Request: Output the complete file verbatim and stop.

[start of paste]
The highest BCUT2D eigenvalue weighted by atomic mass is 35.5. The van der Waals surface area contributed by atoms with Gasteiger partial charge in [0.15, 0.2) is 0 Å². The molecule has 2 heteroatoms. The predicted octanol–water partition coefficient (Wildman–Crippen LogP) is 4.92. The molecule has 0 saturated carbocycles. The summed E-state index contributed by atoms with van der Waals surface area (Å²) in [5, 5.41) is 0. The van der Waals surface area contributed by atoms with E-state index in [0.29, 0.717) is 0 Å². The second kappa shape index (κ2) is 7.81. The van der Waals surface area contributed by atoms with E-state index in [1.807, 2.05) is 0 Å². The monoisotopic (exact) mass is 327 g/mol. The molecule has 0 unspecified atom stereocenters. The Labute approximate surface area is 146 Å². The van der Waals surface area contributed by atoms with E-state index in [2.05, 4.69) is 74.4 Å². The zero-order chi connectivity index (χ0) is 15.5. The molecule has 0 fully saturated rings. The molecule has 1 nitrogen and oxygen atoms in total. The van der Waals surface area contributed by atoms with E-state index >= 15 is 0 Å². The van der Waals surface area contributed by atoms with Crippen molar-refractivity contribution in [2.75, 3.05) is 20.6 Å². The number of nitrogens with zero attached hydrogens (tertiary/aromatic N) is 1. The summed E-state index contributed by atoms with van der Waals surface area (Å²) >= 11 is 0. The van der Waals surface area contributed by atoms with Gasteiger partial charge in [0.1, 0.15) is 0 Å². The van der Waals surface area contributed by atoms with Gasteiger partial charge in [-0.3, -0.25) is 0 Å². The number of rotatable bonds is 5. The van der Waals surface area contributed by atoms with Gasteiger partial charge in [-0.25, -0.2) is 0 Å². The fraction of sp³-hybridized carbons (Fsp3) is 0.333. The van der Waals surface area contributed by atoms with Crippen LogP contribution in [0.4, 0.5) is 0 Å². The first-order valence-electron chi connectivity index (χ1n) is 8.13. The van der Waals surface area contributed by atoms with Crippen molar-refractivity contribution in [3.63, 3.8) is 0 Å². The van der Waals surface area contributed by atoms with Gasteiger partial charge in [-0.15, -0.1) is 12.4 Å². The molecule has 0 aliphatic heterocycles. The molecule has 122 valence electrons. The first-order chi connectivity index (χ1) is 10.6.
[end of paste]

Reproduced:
The highest BCUT2D eigenvalue weighted by atomic mass is 35.5. The van der Waals surface area contributed by atoms with Gasteiger partial charge in [0.15, 0.2) is 0 Å². The molecule has 2 heteroatoms. The predicted octanol–water partition coefficient (Wildman–Crippen LogP) is 4.92. The molecule has 0 saturated carbocycles. The summed E-state index contributed by atoms with van der Waals surface area (Å²) in [5, 5.41) is 0. The van der Waals surface area contributed by atoms with E-state index in [0.29, 0.717) is 0 Å². The second kappa shape index (κ2) is 7.81. The van der Waals surface area contributed by atoms with E-state index in [1.807, 2.05) is 0 Å². The monoisotopic (exact) mass is 327 g/mol. The molecule has 0 unspecified atom stereocenters. The Labute approximate surface area is 146 Å². The van der Waals surface area contributed by atoms with E-state index in [2.05, 4.69) is 74.4 Å². The zero-order chi connectivity index (χ0) is 15.5. The molecule has 0 fully saturated rings. The molecule has 1 nitrogen and oxygen atoms in total. The van der Waals surface area contributed by atoms with E-state index >= 15 is 0 Å². The van der Waals surface area contributed by atoms with Crippen molar-refractivity contribution in [2.75, 3.05) is 20.6 Å². The number of nitrogens with zero attached hydrogens (tertiary/aromatic N) is 1. The summed E-state index contributed by atoms with van der Waals surface area (Å²) >= 11 is 0. The van der Waals surface area contributed by atoms with Gasteiger partial charge in [0.1, 0.15) is 0 Å². The van der Waals surface area contributed by atoms with Gasteiger partial charge in [-0.3, -0.25) is 0 Å². The number of rotatable bonds is 5. The van der Waals surface area contributed by atoms with Gasteiger partial charge in [-0.25, -0.2) is 0 Å². The fraction of sp³-hybridized carbons (Fsp3) is 0.333. The van der Waals surface area contributed by atoms with Crippen LogP contribution in [0.4, 0.5) is 0 Å². The first-order valence-electron chi connectivity index (χ1n) is 8.13. The van der Waals surface area contributed by atoms with Crippen molar-refractivity contribution in [3.63, 3.8) is 0 Å². The van der Waals surface area contributed by atoms with Gasteiger partial charge in [-0.15, -0.1) is 12.4 Å². The molecule has 0 aliphatic heterocycles. The molecule has 122 valence electrons. The first-order chi connectivity index (χ1) is 10.6.